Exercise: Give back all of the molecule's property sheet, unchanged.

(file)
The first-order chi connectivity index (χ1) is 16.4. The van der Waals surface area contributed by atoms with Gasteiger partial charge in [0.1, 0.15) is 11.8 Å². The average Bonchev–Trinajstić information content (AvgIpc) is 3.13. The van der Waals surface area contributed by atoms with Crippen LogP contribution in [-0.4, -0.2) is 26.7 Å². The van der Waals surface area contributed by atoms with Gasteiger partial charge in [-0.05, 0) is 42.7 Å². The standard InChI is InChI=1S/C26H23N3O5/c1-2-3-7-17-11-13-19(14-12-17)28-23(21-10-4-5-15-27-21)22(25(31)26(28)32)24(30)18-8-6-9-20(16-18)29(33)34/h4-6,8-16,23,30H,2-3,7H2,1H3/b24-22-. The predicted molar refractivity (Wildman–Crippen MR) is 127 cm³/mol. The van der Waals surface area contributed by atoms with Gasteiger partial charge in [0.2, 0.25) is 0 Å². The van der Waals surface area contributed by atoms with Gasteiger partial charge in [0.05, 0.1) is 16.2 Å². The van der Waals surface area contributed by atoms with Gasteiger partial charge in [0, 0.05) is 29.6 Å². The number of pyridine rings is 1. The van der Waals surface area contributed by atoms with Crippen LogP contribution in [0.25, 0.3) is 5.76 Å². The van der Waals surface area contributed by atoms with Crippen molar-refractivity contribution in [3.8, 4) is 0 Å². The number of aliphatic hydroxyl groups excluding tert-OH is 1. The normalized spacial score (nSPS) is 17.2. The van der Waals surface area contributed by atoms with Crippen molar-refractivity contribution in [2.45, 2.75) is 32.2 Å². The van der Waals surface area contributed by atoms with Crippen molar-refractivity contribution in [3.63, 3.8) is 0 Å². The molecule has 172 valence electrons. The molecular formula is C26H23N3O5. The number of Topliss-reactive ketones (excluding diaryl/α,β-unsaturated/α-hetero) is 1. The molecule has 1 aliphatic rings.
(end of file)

The first-order chi connectivity index (χ1) is 16.4. The van der Waals surface area contributed by atoms with Gasteiger partial charge in [0.1, 0.15) is 11.8 Å². The average Bonchev–Trinajstić information content (AvgIpc) is 3.13. The van der Waals surface area contributed by atoms with Crippen LogP contribution in [-0.4, -0.2) is 26.7 Å². The van der Waals surface area contributed by atoms with Gasteiger partial charge in [-0.05, 0) is 42.7 Å². The standard InChI is InChI=1S/C26H23N3O5/c1-2-3-7-17-11-13-19(14-12-17)28-23(21-10-4-5-15-27-21)22(25(31)26(28)32)24(30)18-8-6-9-20(16-18)29(33)34/h4-6,8-16,23,30H,2-3,7H2,1H3/b24-22-. The predicted molar refractivity (Wildman–Crippen MR) is 127 cm³/mol. The van der Waals surface area contributed by atoms with Gasteiger partial charge in [0.2, 0.25) is 0 Å². The van der Waals surface area contributed by atoms with Gasteiger partial charge in [0.05, 0.1) is 16.2 Å². The van der Waals surface area contributed by atoms with Gasteiger partial charge in [0, 0.05) is 29.6 Å². The number of pyridine rings is 1. The van der Waals surface area contributed by atoms with Crippen LogP contribution in [0.25, 0.3) is 5.76 Å². The van der Waals surface area contributed by atoms with Crippen molar-refractivity contribution in [3.8, 4) is 0 Å². The number of aliphatic hydroxyl groups excluding tert-OH is 1. The normalized spacial score (nSPS) is 17.2. The van der Waals surface area contributed by atoms with Crippen molar-refractivity contribution in [2.45, 2.75) is 32.2 Å². The van der Waals surface area contributed by atoms with Crippen molar-refractivity contribution in [3.63, 3.8) is 0 Å². The molecule has 172 valence electrons. The molecular formula is C26H23N3O5. The number of Topliss-reactive ketones (excluding diaryl/α,β-unsaturated/α-hetero) is 1. The molecule has 1 aliphatic rings.